Publisher: DC Comics
Writer(s): Jimmy Palmiotti, Amanda Conner, Paul Dini
Artwork: John Timms, Marc Deering, Bret Blevins, Jay Bone, Alex Sinclair (colours)
Release Date: 5th April 2017
In this latest issue, Harley Quinn takes a case to investigate the mass abductions of the homeless in New York and, as could probably be expected, stumbles into trouble. Oh, and in the meantime, the recently escaped Harley Sinn is working on her own investigation and assassination mission.
Amanda Conner and Jimmy Palmiotti do what they do best here, writing Harley as a wisecracking and brash anti-heroine with a heart of gold. That’s not to say she doesn’t have issues, but as displayed in this issue she is ever-endearing and almost childlike at times. At the same time, we feel that she is stupid, but rather that she is playing her opponents for laughs and preparing to strike when their guard drops.
John Timms does a fantastic job of portraying our cast of loveable rogues in glorious detail. My only gripe is that everyone might be a little too good looking. Harley spends a lot of the book looking a little dazed (which, to be fair, is her regular expression), although when the action does kick off we get to see the side of her the Suicide Squad usually see as she switches into lethal mode. Everything changes, from her facial expressions to her posture and body language, and for that instant we get to see visually the duality of her personality first hand.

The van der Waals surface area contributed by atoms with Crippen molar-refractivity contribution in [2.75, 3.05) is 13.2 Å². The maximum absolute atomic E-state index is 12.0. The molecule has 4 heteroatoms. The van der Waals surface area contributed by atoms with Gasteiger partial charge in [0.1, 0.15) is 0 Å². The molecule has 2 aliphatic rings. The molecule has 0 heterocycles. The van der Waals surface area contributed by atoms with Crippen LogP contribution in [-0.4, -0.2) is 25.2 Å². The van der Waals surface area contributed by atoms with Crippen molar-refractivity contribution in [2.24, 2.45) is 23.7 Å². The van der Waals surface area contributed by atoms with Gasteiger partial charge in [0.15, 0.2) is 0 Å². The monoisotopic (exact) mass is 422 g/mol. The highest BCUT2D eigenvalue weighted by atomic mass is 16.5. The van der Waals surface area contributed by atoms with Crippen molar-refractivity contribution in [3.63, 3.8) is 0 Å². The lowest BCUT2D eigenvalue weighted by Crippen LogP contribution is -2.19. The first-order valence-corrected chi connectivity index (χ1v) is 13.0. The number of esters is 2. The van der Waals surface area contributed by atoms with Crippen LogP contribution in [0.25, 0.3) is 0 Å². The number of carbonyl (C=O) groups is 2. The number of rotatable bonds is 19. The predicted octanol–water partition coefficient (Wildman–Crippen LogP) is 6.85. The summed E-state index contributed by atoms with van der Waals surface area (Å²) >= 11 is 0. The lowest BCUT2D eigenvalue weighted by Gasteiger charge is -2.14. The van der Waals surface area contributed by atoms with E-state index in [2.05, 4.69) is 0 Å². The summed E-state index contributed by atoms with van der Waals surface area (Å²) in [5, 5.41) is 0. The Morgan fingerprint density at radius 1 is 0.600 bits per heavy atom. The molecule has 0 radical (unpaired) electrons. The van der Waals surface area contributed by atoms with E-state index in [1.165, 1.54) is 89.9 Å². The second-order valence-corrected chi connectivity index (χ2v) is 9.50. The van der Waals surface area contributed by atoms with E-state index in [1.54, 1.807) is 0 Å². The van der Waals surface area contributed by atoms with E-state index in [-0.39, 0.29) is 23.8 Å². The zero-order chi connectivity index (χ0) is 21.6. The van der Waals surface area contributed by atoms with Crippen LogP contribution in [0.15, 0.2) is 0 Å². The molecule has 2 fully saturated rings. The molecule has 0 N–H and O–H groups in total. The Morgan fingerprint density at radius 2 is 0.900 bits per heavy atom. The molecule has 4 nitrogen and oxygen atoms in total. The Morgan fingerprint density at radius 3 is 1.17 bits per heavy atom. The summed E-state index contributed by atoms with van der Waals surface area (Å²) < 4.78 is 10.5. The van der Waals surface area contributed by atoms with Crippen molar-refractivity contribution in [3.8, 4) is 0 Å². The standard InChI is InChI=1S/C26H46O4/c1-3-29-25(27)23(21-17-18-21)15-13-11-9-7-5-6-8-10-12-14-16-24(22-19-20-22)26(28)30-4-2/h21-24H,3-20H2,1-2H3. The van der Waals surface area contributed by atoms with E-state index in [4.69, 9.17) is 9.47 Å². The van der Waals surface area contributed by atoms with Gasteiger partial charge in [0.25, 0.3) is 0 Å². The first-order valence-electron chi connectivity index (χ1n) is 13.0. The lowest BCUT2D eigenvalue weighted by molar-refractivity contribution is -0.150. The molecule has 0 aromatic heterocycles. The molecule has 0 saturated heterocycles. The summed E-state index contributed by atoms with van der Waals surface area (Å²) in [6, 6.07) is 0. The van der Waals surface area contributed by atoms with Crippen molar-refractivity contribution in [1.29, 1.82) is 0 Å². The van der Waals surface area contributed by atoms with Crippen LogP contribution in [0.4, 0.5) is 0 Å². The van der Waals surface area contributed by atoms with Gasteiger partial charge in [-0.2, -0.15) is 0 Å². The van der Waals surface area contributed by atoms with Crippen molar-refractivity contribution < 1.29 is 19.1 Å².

Alex Sinclair enhances Timm’s art with stunning and vibrant colours, from Harley’s colourful wardrobe to some fantastic lighting effects during the night sequences.
The main story is clearly just starting and as Harley gets closer to the perpetrators of the missing homeless persons, we know things will definitely get interesting. With the smart and funny dialogue along with the gorgeous pencils and colours there is a lot to look forward to and I can’t wait to see what happens next.
As an added treat, these next few issues will feature a second story written by Jimmy Palmiotti and Paul Dini (one of Harley’s original creators). This story takes place at a much earlier time in Harley’s life when she was still with The Joker and it feels like it was lifted directly from the Batman Animated Series where she originated.
The premise is fairly straightforward, The Joker has a plan set for the places he plans to rob over the next few days but someone else is beating him to the punch. Harley tries her hardest to take his mind off things but he shows his usual disinterest in her approaches. Everything feels authentic to how we remember this era of her life. The artwork and colouring echo the visuals of the animated show, Joker and Harley sound just like they did back then, the whole thing is a masterpiece of nostalgia mixed with the unknown. It feels like an episode of the animated show we never got to see!
This issue is a nice starting point for new readers and returning readers alike. Over the course of the two stories, we get a nice contrast between where Harley is now and who she used to be when she was still with Mr J, something I fully appreciate given the controversy about how she has been portrayed recently. All too often we are only really shown the sexual or comical side of her character, but Harley is so much more than that, and her endless optimism and inherent need to help fix people are shown in generous detail here. Featuring the best of her current persona and an extended glimpse into her past, this is an excellent issue that is easy to recommend.
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The writer of this piece was: Dave MacPhail
John Tweets from @ShinKagato